Blog WHS Visits
WHS #687: Historic Cairo
A lot can be said about Historic Cairo and Cairo in general, but I will focus my review on the mosques of Islamic Cairo. I was in the mood for it: just before this trip I bought the book Mosques. Splendors of Islam and I recently re-visited Istanbul – famous for its exquisite Ottoman mosques - as well. Cairo however might the best place in the world to see the architectural development of mosques: from the Samarran style to the designs favoured by the Fatimids, the Mamluks and the Ottomans.
Beforehand I had made a list of mosques from the different periods that I wanted to see: Ibn Tulun Mosque (Samarran) + Al Hakim & Al Azhar Mosque (Fatimid) + Sultan Hassan & Aqsunqur Mosques (Mamluk) + Muhammad Ali Pasha (Ottoman). Due to the considerable walking distances between them, I ended up only visiting the ones that I have underlined.
The first of these was the oldest: the Mosque of Ibn Tulun (879). It exemplifies the early tradition of the Arab-plan or hypostyle (“many columns”) mosque, with a spacious courtyard (“to accommodate the large number of worshippers during Friday prayers .. in the warm Middle Eastern and Mediterranean climates”) and a flat roof dominated by a single minaret. From downtown I first rode 2 stops southwards by metro to Saad Zaghloul station and then - with a map in hand – looked out for this mosque. I immediately walked in the right direction, but it still took me 20 minutes to find it. Nothing is signposted here in Cairo and the mosque is too low to stand out among the surrounding buildings (you can see it very well though from the Citadel looking down).
The Ibn Tulun mosque is known for its spiral-shaped minaret, which has been designed following the example of the minaret of the Samarra Mosque in Iraq. The mosque does not look very much in use anymore: much of it is covered in pigeon droppings. At the entrance you get protective covers for your shoes - probably intended not to contaminate the holy ground with street dirt, but here also very welcome as a hygiene measure. Nevertheless, I was very impressed by its simple but strong architecture.
From the 10th century on, the Fatimid Dynasty came into power in Cairo and the city started rivalling Istanbul. The change the Fatimids brought with them was the veneration of their caliph. This lead to public appearances in the form of holy processions and in mosque architecture the innovation of the mosque façade as an important backdrop for sacred rituals. The Al Azhar mosque is one of the buildings left from the Fatimid heritage in Cairo. It was still built as a hypostyle mosque: I found many students praying and reading under the shaded corridor, while the marble of the open courtyard was being polished and cleaned to perfection. I arrived during prayer time, but that did not matter: I was welcomed anywhere on the premises (after they had given me a robe to wear). This was also the most actively religious of the mosques that I entered on this day. I encountered many Muslims from other countries such as Malaysia / Indonesia and Central Asia praying and probably studying here (it is said to be the oldest still operating university in the world).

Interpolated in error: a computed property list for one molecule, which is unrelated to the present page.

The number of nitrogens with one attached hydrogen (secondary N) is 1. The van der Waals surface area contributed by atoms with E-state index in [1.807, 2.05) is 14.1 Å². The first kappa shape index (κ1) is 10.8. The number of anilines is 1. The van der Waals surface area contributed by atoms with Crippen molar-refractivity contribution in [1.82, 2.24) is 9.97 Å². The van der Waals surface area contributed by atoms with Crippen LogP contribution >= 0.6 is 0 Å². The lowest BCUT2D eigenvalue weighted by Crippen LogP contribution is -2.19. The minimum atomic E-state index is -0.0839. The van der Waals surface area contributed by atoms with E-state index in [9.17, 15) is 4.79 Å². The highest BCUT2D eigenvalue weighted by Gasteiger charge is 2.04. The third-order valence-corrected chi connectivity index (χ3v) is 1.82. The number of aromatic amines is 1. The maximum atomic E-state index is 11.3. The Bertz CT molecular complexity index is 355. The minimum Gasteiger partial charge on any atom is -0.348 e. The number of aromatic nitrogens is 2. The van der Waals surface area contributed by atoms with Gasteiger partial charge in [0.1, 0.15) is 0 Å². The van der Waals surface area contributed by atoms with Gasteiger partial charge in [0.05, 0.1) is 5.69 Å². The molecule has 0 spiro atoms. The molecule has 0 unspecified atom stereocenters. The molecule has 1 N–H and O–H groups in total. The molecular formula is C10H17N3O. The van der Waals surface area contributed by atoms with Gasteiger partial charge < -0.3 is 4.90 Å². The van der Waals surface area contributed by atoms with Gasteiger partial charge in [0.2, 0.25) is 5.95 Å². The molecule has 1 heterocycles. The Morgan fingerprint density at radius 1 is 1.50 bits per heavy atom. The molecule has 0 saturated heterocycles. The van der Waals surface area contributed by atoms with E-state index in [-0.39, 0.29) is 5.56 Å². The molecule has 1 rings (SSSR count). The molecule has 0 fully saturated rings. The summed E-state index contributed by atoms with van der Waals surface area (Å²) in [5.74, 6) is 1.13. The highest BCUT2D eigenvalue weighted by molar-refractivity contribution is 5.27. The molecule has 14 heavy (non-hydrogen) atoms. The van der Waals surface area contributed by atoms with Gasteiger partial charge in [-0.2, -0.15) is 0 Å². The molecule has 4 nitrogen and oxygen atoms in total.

In the 13th century, the Mamluks took over Cairo. They were equally ambitious builders as the Fatimids. Their innovations included the integration of charitable institutions and mausolea into their mosque designs. They are also known for their intricate stone masonry. And they replaced the hypostyle structure of the prayer hall with the Persian iwan (with 4 open spaces, 1 on each side of the courtyard). From this period I visited the Sultan Hassan mosque. This huge mosque lies at the foot of the Citadel. Its portal and courtyard, in the textbook Persian iwan style, are just beautiful. Behind the pulpit lies another room, intended for the tomb of Sultan Hassan himself (but that never happened). Here too, one gets the feeling of being in Persia. The corners of the burial room are covered with muqarnas.
Finally, the Muhammad Ali Pasha mosque at the Citadel is a pure Ottoman creation. It was modelled after the Yeni Valide Mosque in Istanbul (according to wikipedia its model was the Sultan Ahmed Mosque – but I think it looks more like the Yeni, a suggested by the Mosques. Splendors of Islam book). This is the most visited mosque of Cairo and just as the rest of the Citadel a bit too touristy for my taste.
There are many beautiful, really old buildings to see here in Historic Cairo: you just have to look through the mess. Cairo does not have the grandeur of Istanbul, but it has much more variety in building styles. A full day is necessary already for Islamic Cairo alone: I walked around from half past 8 to half past 4. And then you still have Coptic Cairo left which is also part of this WHS and worth half a day.
Els - 10 November 2018